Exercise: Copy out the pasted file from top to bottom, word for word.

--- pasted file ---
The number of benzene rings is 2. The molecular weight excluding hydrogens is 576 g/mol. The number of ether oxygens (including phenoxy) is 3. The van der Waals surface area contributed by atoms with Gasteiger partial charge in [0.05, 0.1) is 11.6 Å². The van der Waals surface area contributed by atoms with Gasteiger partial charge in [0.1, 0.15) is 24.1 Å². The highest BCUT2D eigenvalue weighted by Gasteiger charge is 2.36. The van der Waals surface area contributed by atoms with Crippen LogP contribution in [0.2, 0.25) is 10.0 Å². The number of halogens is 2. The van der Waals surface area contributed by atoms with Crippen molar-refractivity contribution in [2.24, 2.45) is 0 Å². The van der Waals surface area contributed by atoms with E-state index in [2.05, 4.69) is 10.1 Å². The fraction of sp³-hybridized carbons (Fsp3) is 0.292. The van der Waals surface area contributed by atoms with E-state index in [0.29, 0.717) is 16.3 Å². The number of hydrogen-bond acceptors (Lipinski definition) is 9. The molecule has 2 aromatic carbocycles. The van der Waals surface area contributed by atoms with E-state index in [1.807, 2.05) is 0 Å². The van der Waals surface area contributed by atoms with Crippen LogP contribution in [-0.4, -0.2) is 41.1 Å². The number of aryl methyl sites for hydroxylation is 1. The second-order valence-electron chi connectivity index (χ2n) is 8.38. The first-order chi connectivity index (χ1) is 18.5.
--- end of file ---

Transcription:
The number of benzene rings is 2. The molecular weight excluding hydrogens is 576 g/mol. The number of ether oxygens (including phenoxy) is 3. The van der Waals surface area contributed by atoms with Gasteiger partial charge in [0.05, 0.1) is 11.6 Å². The van der Waals surface area contributed by atoms with Gasteiger partial charge in [0.1, 0.15) is 24.1 Å². The highest BCUT2D eigenvalue weighted by Gasteiger charge is 2.36. The van der Waals surface area contributed by atoms with Crippen LogP contribution in [0.2, 0.25) is 10.0 Å². The number of halogens is 2. The van der Waals surface area contributed by atoms with Crippen molar-refractivity contribution in [2.24, 2.45) is 0 Å². The van der Waals surface area contributed by atoms with E-state index in [2.05, 4.69) is 10.1 Å². The fraction of sp³-hybridized carbons (Fsp3) is 0.292. The van der Waals surface area contributed by atoms with E-state index in [0.29, 0.717) is 16.3 Å². The number of hydrogen-bond acceptors (Lipinski definition) is 9. The molecule has 2 aromatic carbocycles. The van der Waals surface area contributed by atoms with E-state index in [1.807, 2.05) is 0 Å². The van der Waals surface area contributed by atoms with Crippen LogP contribution in [-0.4, -0.2) is 41.1 Å². The number of aryl methyl sites for hydroxylation is 1. The second-order valence-electron chi connectivity index (χ2n) is 8.38. The first-order chi connectivity index (χ1) is 18.5.